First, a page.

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TREASURIES-Prices rise as Greece, Ukraine worries fester
February 9, 2015 / 4:37 PM / in 3 years

TREASURIES-Prices rise as Greece, Ukraine worries fester

* Risk-off buying helps Treasuries

* Yields back away from recent highs

* Gains break string of declines

By Michael Connor

NEW YORK, Feb 9 (Reuters) - U.S. Treasury debt prices rose on Monday as global investors sought shelter in safe-haven sovereign debt due to Greece’s stand-off with the European Union and deadlier fighting in Ukraine.

After declines last week fueled by signs the Federal Reserve was near raising short-term rates fixed at near zero since December 2008, prices of long-term Treasuries favored by foreign buyers rose the most on Monday.

Wall Street stocks were weaker and yields on German bonds fell. Economic data showing a drop in China’s imports and exports aggravated worries about global growth outside the United States, according to analysts.

“Concerns over the Greek situation, as well as Ukraine, have put a little anxiety into investors,” said Kim Rupert, managing director of Action Economics in San Francisco. “It’s a little bit more of a risk-off trade today.”

Greek Prime Minister Alexis Tsipras on Sunday ruled out extending the country’s bailout and said he would reverse some of the reforms imposed by its lenders, jeopardizing the country’s finances and its place in the euro zone.

Nine Ukrainian troops were killed in the past 24 hours and seven civilians also died, Kiev said on Monday, when German Chancellor Angela Merkel was set to argue in Washington against arming Ukraine in its conflict against Russian-backed rebels.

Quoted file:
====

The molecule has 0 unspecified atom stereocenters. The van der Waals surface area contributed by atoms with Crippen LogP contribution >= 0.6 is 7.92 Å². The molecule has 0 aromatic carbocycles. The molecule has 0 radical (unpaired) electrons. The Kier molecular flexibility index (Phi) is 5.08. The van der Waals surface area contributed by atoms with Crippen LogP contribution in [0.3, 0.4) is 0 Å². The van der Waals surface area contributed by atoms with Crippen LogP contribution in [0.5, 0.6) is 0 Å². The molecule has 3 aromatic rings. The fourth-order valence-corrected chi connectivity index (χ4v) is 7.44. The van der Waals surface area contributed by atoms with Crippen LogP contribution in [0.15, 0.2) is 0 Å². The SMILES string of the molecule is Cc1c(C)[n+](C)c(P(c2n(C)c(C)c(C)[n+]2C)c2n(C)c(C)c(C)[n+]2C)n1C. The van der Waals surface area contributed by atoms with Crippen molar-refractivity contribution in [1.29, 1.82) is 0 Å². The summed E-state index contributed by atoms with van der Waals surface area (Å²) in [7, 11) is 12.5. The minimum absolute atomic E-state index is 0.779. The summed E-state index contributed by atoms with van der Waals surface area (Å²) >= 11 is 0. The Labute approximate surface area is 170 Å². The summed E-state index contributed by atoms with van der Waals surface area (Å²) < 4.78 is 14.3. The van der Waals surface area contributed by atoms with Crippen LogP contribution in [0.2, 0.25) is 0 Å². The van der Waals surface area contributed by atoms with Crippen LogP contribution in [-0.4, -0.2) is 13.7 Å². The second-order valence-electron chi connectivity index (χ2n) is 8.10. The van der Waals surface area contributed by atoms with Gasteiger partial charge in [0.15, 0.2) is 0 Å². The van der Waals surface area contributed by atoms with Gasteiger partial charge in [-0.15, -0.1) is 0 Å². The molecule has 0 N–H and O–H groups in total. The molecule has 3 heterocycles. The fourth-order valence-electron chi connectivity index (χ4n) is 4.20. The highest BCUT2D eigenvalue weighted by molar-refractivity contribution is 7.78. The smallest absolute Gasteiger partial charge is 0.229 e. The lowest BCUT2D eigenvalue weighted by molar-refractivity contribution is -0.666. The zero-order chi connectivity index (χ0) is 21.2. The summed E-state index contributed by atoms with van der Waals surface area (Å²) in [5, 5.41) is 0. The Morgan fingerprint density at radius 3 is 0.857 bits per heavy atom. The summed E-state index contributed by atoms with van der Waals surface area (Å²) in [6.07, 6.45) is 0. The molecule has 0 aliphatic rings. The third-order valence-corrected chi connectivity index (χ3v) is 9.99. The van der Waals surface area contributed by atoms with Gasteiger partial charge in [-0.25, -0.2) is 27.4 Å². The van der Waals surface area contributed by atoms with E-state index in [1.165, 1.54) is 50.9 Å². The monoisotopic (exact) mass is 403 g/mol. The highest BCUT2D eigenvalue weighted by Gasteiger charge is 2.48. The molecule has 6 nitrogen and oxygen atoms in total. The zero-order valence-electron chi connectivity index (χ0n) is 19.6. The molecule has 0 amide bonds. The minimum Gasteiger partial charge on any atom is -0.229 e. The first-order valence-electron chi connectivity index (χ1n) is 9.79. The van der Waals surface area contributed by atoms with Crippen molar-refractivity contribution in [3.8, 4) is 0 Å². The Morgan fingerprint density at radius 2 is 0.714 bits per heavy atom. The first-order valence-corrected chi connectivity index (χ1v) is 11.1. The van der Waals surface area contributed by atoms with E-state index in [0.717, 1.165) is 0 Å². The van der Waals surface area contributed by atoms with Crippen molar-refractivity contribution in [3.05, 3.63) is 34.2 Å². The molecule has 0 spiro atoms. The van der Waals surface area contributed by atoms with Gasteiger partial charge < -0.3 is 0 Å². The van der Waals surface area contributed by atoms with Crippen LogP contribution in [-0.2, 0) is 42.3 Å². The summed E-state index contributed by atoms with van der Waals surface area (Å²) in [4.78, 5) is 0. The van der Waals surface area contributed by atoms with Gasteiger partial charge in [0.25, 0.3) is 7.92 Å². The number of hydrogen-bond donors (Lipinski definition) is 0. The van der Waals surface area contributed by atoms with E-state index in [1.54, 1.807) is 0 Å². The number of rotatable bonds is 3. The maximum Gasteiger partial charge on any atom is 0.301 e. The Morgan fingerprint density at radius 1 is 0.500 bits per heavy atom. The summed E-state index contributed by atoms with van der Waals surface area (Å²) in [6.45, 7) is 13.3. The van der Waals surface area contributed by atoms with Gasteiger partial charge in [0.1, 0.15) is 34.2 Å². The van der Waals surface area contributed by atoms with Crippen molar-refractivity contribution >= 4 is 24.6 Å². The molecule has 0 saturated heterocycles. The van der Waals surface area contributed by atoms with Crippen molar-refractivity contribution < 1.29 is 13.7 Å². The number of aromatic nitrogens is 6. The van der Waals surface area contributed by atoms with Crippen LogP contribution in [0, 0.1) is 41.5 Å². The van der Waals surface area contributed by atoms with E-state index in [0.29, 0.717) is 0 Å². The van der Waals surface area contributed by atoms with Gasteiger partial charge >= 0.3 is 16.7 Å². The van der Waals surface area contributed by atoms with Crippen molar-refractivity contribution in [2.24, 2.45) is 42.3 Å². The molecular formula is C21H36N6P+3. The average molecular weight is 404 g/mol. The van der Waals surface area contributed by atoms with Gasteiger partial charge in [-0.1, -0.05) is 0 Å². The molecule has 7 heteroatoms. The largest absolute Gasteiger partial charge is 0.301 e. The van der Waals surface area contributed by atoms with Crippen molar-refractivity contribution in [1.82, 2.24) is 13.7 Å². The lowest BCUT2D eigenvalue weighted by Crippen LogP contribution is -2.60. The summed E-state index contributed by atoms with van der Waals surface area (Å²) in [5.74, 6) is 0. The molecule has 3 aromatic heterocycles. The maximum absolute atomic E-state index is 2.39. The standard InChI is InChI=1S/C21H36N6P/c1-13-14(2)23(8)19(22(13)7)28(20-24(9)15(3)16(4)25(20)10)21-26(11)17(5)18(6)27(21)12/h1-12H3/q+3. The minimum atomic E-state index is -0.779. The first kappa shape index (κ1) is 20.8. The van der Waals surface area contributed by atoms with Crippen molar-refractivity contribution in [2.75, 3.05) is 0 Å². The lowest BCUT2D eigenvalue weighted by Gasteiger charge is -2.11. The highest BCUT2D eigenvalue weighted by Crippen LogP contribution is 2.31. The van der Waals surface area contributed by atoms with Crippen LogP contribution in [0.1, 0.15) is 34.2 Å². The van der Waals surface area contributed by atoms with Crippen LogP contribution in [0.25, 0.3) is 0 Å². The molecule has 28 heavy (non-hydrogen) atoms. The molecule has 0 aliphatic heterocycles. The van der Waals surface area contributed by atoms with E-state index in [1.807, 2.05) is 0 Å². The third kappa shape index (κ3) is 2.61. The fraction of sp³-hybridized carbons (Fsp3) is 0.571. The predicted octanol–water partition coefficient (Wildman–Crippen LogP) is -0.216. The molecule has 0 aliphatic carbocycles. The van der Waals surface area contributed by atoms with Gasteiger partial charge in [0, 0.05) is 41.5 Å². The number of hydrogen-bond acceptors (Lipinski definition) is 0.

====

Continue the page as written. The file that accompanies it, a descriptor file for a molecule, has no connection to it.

Yields on benchmark 10-year notes touched a low of 1.886 percent on Monday and were last at 1.932 percent, reflecting a price rise of 2/32.

Thirty-year bond yields were last at 2.49 percent, reflecting a price rise of 20/32, after touching a session low of 2.464 percent, according to Thomson Reuters data.

Gains in Treasuries were likely limited by corporate bond sales from Microsoft and others, as well as Treasury auctions scheduled for this week, according to Rupert.

“Traders don’t want to get the market too rich ahead of the auctions,” she said. “We could see more concessions built into Treasuries once the auctions get underway tomorrow.”

The Treasury department is scheduled to auction $24 billion of three-year notes on Tuesday, another $24 billion of 10-years on Wednesday and $16 billion of 30-years on Thursday.

But $80.6 billion of outstanding federal debt comes due this week for a net paydown of $16.6 billion. (Reporting By Michael Connor in New York; Editing by Chizu Nomiyama)

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